While looking through old documents, it is almost inevitable that the reader's attention will be drawn from the intended target to other articles. The reports below were found in an old Glasgow Herald and Ardrossan and Saltcoats Herald newspapers.  Although they have no football content, they may be of interest.

Magnificent weather has been experience at Ardrossan for over a week and the numerous visitors are spending the ideal holiday.  The Town Council has fixed the sand-building competition for children to take place on Wednesday 17 July so that Glasgow children will have the opportunity of competing for the prizes.  Steamboat traffic at the harbour has been very heavy, the Arran, Belfast, Portrush and Isle of Man sailings proving as popular as ever.  Bathing, boating, fishing and golf take up the time of most of the resident visitors while others are finding the motor drives along the coast very attractive.  The underground well at the Castle has been only a few days open to the public and already over four hundred persons have visited it.
Glasgow Herald, 7 July 1912

Something like 4500 people have visited the underground chambers at Ardrossan Castle this season and the Corporation is thereby richer by nearly 19.
                Ardrossan and Saltcoats Herald, 23 August 1912

A seal was seen disporting itself in Ardrossan Harbour as the Arrochar excursion was sailing out.
Ardrossan and Saltcoats Herald, 23 August 1912

One of the men who was charged at Ardrossan Court with trespassing at Stevenston and received an admonition, was apprehended three hours later in Saltcoats for begging.
Ardrossan and Saltcoats Herald, 23 August 1912

Councillor Reynolds, Ardrossan, has received per post a photograph of HMS Orion as a souvenir of his visit to the vessel from the bluejacket who showed him round.
Ardrossan and Saltcoats Herald, 23 August 1912

There is no diminution of interest in the proposal to form a bathing pond at Ardrossan.  The question is being discussed by all the classes in the community, certainly by all who take any interest in the welfare of the burgh.  It is a great pleasure for us to be able to report, moreover, that favourable opinions on the project continue to be expressed on all hands.  We have never seen, indeed encountered, anyone who is opposed to the scheme.  The most cautious of the ratepayers appear to be convinced that if Ardrossan is to do anything to assert itself among watering-places, this is the thing to do.  Such unanimity is seldom found in a place like Ardrossan and, in this case, it would seem to indicate that, unless something unforeseeable happens, a long-discussed idea will, at last, be realised.
         A great many of the ratepayers, although favourable to the project, even to the point of enthusiasm, are averse from giving public expression to their views, a fact which we are inclined to regret, for it is only by making use of the press as a convenient vehicle of opinion that it is possible to show the trend of the burghal mind.  This week we give the views of a few more of our townsmen.  It should be explained that those ratepayers who have permitted us to state their views have not been selected in any way.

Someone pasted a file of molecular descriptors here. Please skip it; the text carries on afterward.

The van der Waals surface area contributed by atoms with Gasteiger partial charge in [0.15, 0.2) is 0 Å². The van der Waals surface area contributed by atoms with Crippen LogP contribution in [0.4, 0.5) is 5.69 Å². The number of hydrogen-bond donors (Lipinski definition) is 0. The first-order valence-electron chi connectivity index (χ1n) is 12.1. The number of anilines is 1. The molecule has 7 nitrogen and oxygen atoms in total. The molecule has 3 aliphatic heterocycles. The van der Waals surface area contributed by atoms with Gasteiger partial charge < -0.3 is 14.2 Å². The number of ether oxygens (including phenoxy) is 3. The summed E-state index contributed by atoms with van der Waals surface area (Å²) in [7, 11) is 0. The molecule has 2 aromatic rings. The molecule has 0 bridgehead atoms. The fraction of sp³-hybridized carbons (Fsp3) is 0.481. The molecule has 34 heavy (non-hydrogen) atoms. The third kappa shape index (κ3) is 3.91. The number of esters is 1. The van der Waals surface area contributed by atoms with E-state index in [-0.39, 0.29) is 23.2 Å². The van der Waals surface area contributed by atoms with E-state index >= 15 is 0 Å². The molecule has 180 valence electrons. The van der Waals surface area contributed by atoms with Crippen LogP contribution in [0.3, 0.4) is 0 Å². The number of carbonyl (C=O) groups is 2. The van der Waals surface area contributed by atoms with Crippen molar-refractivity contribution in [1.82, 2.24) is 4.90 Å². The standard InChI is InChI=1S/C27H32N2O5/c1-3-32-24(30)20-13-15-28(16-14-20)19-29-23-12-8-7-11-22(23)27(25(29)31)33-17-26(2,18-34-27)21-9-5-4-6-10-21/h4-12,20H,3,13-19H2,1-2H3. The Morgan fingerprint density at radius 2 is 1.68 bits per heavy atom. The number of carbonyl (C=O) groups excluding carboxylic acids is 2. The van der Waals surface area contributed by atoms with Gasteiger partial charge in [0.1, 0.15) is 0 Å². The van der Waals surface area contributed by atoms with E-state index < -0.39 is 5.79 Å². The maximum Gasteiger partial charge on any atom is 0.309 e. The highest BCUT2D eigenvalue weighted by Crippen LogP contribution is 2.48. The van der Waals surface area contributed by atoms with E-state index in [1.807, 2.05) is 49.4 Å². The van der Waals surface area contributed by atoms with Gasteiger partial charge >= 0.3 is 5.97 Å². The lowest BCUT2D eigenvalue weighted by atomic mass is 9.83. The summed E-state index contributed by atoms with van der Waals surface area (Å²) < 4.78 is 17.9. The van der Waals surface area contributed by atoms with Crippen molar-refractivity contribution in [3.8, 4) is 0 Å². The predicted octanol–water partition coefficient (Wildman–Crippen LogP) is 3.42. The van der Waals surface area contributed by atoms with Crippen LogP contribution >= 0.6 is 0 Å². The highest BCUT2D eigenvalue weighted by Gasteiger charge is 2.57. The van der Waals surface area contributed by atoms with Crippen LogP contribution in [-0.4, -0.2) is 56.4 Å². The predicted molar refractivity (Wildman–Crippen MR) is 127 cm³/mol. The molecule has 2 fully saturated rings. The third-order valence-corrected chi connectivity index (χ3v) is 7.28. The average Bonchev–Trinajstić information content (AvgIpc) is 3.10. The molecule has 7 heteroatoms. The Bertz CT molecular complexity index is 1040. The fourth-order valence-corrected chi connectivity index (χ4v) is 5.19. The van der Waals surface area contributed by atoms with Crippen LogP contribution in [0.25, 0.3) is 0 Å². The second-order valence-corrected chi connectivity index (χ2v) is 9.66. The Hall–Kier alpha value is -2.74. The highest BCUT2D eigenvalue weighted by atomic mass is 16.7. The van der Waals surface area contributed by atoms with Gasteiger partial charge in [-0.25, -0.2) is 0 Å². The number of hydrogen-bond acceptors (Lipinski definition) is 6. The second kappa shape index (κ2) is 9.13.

Mr Samuel Black speaks with great hopefulness of the scheme.  He is one of those who have for a long time pondered the various ways and means of improving the status of Ardrossan and he states that a bathing pond has for some time seemed to him an institution much to be desired.  He has visited the pond and adjuncts at Gourock and he is of the opinion that the proposed site at Ardrossan is infinitely superior in every way.  Mr Black is able, like a good many more in the town, to recall the days when large numbers of visitors came to Ardrossan, mainly on account of the services of the hot sea-baths, and he holds that the resuscitation of that service must be essential to any scheme adopted by the Town Council.
         Captain Charles Murchie, when asked to say what he thought of the proposal, gave it as his opinion that this undertaking would prove beneficial to the town.  Ardrossan was undoubtedly in need of some substantial means of attracting visitors and, so far, he could see no better means within the reach of the municipality than the renovation of the hot sea baths and the construction of a pond.  It was well known that in time past, the hot baths attracted a very good class of people to the town and he saw no reason why the place, if put into good order and conducted in a business-like way, should not do even better in the future than it had ever done.  He understood that the site of the proposed pond had several advantages over any other in Scotland and these, he thought, would go far towards attracting a large public.  The fact that the scheme would be revenue-producing was a strong argument in its favour.
         Mr James Carson, shipping agent, gave emphatic expression to the view that the carrying out of the scheme would be one of the best things Ardrossan could do.  The lack of proper bathing facilities had always been a reproach against Ardrossan and now that more people were taking to bathing, and especially to swimming, he thought the time was opportune for constructing a pond.  The proposed site was excellent, as he knew from early experience, and the improvements which would be involved in the making of the pond could not fail to do the town a great deal of good.
Ardrossan and Saltcoats Herald, 23 August 1912